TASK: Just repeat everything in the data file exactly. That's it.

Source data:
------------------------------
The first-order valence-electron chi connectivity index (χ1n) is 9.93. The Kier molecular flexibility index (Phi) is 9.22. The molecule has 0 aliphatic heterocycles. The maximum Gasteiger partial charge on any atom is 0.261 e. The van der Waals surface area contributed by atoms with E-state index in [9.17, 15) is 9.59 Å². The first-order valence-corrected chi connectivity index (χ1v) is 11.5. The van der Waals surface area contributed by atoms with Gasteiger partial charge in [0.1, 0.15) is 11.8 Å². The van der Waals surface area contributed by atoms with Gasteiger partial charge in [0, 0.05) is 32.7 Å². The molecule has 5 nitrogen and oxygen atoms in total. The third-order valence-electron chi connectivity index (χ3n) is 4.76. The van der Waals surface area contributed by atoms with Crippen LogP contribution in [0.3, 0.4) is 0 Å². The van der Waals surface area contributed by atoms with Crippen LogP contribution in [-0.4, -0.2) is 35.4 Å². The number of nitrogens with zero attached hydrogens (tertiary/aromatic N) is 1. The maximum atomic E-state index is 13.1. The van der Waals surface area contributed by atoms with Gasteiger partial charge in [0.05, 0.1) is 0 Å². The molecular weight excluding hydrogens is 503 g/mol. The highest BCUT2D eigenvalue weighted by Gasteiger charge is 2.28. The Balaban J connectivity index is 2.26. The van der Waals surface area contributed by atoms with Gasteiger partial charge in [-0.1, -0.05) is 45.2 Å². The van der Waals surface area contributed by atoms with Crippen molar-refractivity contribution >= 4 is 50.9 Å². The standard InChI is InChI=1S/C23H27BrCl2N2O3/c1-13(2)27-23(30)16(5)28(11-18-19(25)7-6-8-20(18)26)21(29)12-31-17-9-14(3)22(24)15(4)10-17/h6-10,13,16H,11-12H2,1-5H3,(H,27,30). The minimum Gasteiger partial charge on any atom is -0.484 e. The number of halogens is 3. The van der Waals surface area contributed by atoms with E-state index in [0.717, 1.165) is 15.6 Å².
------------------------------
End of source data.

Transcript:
The first-order valence-electron chi connectivity index (χ1n) is 9.93. The Kier molecular flexibility index (Phi) is 9.22. The molecule has 0 aliphatic heterocycles. The maximum Gasteiger partial charge on any atom is 0.261 e. The van der Waals surface area contributed by atoms with E-state index in [9.17, 15) is 9.59 Å². The first-order valence-corrected chi connectivity index (χ1v) is 11.5. The van der Waals surface area contributed by atoms with Gasteiger partial charge in [0.1, 0.15) is 11.8 Å². The van der Waals surface area contributed by atoms with Gasteiger partial charge in [0, 0.05) is 32.7 Å². The molecule has 5 nitrogen and oxygen atoms in total. The third-order valence-electron chi connectivity index (χ3n) is 4.76. The van der Waals surface area contributed by atoms with Crippen LogP contribution in [0.3, 0.4) is 0 Å². The van der Waals surface area contributed by atoms with Crippen LogP contribution in [-0.4, -0.2) is 35.4 Å². The number of nitrogens with zero attached hydrogens (tertiary/aromatic N) is 1. The maximum atomic E-state index is 13.1. The van der Waals surface area contributed by atoms with Gasteiger partial charge in [0.05, 0.1) is 0 Å². The molecular weight excluding hydrogens is 503 g/mol. The highest BCUT2D eigenvalue weighted by Gasteiger charge is 2.28. The Balaban J connectivity index is 2.26. The van der Waals surface area contributed by atoms with Gasteiger partial charge in [-0.1, -0.05) is 45.2 Å². The van der Waals surface area contributed by atoms with Crippen molar-refractivity contribution >= 4 is 50.9 Å². The standard InChI is InChI=1S/C23H27BrCl2N2O3/c1-13(2)27-23(30)16(5)28(11-18-19(25)7-6-8-20(18)26)21(29)12-31-17-9-14(3)22(24)15(4)10-17/h6-10,13,16H,11-12H2,1-5H3,(H,27,30). The minimum Gasteiger partial charge on any atom is -0.484 e. The number of halogens is 3. The van der Waals surface area contributed by atoms with E-state index in [0.717, 1.165) is 15.6 Å².